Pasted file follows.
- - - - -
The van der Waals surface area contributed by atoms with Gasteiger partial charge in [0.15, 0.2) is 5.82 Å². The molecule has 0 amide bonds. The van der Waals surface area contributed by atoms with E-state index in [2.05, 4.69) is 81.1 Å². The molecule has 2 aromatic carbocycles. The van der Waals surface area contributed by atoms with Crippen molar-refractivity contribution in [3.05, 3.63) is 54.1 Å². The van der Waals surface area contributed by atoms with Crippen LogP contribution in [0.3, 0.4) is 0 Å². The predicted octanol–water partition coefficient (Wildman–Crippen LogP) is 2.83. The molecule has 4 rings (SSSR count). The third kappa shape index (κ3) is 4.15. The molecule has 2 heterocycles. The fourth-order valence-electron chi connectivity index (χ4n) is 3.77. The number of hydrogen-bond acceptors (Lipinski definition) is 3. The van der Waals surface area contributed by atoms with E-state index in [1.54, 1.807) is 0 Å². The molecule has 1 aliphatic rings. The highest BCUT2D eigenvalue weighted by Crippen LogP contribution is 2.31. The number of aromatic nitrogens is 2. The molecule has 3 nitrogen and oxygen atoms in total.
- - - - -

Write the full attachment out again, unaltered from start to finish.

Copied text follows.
The van der Waals surface area contributed by atoms with Gasteiger partial charge in [0.15, 0.2) is 5.82 Å². The molecule has 0 amide bonds. The van der Waals surface area contributed by atoms with E-state index in [2.05, 4.69) is 81.1 Å². The molecule has 2 aromatic carbocycles. The van der Waals surface area contributed by atoms with Crippen molar-refractivity contribution in [3.05, 3.63) is 54.1 Å². The van der Waals surface area contributed by atoms with Crippen LogP contribution in [0.3, 0.4) is 0 Å². The predicted octanol–water partition coefficient (Wildman–Crippen LogP) is 2.83. The molecule has 4 rings (SSSR count). The third kappa shape index (κ3) is 4.15. The molecule has 2 heterocycles. The fourth-order valence-electron chi connectivity index (χ4n) is 3.77. The number of hydrogen-bond acceptors (Lipinski definition) is 3. The van der Waals surface area contributed by atoms with E-state index in [1.54, 1.807) is 0 Å². The molecule has 1 aliphatic rings. The highest BCUT2D eigenvalue weighted by Crippen LogP contribution is 2.31. The number of aromatic nitrogens is 2. The molecule has 3 nitrogen and oxygen atoms in total.